Hacker Releases 17.8GB of Data From Turkish Police Server
Alexander Neil / 2 years ago
A hacker going by the online alias ROR[RG] has released a large amount of data that belonged to a Turkish National Police database and is thought to contain large amounts of sensitive private information. ROR[RG] is aligned with the Anonymous hacktivist group and has leaked the data that was supposedly stolen from Turkish General Directorate of Security (EGM) onto a number of peer-to-peer sites for anyone to download and examine.
The data was released through The Cthulu website, which has been a host of a number of leaks by members of Anonymous in the past, including a serious hack against a US Police union last month. A statement released with the data explains that the data was taken from the EGM and that “the source has had persistent access to various parts of the Turkish Government infrastructure for the past 2 years.” It went on to explain that “in light of various government abuses in the past few months, has decided to take action against corruption by releasing this.”
Based on examination of the files in the leak, they appear to originate from a MySQL database, which Reddit confirms. A number of users on the world news subreddit (including some Turkish posters) loaded up the leaked database, finding that it was from the MERNIS system and contained a directory of an enormous amount of Turkish citizens, including ID numbers and full addresses. Exactly how much of the Turkish population this data covers is currently unknown, but this looks to be a disastrous breach for the Turkish government.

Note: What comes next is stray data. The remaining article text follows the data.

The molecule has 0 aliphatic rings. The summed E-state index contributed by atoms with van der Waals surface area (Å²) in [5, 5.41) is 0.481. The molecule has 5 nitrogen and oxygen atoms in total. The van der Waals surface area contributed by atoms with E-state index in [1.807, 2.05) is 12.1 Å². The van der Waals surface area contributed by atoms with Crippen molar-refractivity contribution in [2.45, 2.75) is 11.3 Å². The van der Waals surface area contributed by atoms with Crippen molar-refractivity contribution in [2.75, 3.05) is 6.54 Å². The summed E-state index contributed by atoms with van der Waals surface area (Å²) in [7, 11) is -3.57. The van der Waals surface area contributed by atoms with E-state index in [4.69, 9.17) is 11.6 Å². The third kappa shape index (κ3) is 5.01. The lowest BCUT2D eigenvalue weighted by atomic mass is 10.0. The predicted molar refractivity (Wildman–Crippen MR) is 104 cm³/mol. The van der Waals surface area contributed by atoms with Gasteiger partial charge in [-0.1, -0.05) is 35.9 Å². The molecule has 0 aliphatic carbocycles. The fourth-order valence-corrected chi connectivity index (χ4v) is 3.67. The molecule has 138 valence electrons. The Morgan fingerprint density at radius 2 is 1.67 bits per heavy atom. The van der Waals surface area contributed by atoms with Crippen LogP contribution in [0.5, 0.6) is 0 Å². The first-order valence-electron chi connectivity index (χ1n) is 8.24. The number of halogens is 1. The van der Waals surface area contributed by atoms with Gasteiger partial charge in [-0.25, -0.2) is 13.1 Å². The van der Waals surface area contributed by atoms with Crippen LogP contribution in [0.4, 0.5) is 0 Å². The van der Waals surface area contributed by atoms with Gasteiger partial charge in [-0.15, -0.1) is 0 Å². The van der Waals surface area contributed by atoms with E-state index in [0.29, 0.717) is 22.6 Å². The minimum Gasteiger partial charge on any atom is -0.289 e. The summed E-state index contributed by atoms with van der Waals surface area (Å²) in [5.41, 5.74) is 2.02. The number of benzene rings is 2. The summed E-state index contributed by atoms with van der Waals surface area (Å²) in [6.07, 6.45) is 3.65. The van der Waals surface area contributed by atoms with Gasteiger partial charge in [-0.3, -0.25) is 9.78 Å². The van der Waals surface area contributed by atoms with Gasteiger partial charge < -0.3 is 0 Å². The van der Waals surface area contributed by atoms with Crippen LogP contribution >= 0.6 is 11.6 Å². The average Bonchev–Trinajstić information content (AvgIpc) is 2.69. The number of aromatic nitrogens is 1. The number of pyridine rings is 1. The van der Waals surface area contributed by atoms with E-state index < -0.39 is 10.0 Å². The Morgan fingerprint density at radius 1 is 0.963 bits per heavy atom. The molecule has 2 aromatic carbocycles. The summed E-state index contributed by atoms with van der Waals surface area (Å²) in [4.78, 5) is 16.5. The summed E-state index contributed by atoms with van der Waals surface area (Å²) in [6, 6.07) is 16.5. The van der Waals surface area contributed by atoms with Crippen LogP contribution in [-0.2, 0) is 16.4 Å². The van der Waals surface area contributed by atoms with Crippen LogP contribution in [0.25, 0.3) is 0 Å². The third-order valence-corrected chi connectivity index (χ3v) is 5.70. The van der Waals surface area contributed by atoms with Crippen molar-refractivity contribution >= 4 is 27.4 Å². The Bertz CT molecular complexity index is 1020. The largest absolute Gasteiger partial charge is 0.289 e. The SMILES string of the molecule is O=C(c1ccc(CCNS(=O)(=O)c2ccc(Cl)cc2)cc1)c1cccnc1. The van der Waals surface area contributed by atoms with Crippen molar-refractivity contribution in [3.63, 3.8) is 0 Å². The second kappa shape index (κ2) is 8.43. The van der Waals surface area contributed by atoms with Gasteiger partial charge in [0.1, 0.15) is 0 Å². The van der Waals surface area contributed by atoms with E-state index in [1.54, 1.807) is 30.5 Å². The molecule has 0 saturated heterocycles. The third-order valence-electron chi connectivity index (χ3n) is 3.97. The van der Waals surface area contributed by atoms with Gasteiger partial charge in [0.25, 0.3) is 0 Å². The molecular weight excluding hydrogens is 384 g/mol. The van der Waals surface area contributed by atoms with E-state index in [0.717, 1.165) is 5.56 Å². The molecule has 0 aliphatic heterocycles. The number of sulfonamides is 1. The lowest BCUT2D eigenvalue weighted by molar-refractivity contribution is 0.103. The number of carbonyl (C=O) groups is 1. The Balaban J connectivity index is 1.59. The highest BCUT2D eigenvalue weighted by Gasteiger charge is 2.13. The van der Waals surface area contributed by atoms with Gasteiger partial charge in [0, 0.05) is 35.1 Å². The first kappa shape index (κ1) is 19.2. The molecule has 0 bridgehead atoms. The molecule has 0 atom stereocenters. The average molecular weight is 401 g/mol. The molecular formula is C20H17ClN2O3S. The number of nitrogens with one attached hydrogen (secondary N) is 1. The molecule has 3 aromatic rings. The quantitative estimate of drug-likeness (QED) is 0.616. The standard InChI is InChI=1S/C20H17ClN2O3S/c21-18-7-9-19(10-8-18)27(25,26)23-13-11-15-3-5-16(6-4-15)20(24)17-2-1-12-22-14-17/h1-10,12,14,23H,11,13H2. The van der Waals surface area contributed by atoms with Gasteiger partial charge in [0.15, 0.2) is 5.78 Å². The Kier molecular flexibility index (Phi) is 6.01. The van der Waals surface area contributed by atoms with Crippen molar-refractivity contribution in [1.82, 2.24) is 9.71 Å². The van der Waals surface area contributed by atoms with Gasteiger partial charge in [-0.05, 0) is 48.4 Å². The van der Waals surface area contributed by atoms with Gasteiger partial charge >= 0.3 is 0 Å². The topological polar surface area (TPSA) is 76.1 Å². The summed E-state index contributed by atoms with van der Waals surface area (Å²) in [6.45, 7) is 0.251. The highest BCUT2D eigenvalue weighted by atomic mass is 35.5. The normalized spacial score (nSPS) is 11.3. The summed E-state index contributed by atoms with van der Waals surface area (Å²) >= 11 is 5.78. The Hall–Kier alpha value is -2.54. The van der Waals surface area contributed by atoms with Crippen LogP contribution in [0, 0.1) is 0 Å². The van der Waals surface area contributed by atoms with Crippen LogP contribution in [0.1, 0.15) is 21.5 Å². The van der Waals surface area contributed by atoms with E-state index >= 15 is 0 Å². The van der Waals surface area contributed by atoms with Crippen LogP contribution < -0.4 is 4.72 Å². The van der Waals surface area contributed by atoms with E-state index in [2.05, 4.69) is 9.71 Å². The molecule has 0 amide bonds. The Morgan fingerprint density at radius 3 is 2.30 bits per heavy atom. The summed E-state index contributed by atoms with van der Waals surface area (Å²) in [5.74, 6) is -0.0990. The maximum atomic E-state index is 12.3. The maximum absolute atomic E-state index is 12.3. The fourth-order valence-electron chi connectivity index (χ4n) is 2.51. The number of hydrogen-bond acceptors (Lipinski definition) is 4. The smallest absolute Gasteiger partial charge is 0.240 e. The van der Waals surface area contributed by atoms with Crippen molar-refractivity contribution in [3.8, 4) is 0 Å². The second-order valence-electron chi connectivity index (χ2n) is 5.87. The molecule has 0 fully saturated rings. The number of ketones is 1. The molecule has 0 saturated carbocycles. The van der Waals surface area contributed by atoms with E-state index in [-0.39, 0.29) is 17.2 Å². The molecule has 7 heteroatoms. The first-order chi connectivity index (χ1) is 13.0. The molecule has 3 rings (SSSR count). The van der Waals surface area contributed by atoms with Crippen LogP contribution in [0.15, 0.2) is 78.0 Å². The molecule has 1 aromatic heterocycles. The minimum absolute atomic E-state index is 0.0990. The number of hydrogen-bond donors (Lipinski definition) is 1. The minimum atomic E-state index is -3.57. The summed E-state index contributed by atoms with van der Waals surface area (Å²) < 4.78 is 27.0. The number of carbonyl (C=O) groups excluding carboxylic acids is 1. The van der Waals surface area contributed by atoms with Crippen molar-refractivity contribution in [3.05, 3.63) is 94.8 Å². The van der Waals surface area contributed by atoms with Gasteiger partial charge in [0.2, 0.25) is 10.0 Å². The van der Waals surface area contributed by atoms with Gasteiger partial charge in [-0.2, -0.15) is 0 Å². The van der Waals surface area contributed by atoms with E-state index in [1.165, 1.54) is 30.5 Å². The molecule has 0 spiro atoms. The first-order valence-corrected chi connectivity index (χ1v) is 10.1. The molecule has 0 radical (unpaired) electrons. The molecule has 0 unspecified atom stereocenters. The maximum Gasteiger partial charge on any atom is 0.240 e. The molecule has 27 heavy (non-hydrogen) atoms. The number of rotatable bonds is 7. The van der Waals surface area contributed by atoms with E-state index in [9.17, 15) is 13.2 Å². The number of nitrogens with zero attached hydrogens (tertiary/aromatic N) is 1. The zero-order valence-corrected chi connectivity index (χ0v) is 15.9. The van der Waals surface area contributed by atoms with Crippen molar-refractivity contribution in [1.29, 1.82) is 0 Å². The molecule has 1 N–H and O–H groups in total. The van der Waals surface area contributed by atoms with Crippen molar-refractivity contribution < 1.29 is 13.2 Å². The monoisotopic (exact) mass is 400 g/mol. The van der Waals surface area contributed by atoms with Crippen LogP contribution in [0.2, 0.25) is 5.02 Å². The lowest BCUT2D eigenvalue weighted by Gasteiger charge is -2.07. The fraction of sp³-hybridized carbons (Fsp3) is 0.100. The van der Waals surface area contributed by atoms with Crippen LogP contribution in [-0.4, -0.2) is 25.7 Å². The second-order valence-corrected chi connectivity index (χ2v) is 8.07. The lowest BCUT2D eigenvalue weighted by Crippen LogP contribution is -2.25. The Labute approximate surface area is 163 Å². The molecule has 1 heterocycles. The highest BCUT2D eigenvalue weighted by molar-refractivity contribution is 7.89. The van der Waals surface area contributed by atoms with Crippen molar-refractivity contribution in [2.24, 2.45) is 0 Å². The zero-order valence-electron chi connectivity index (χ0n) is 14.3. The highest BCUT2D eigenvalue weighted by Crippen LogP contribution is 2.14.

It is worrying for the information security of the Turkish government that such a leak was allowed to take place. Not just this, but the fact that the hacker had supposedly had continuous access to government systems for at least two years prior to the leak. The potential consequences of this leak are huge too, as it provides a treasure trove of personal data for criminals to use. Hopefully, the Turkish government will have an answer for this leak, however, it may be too-little-too-late for those whose personal data is already in the public domain.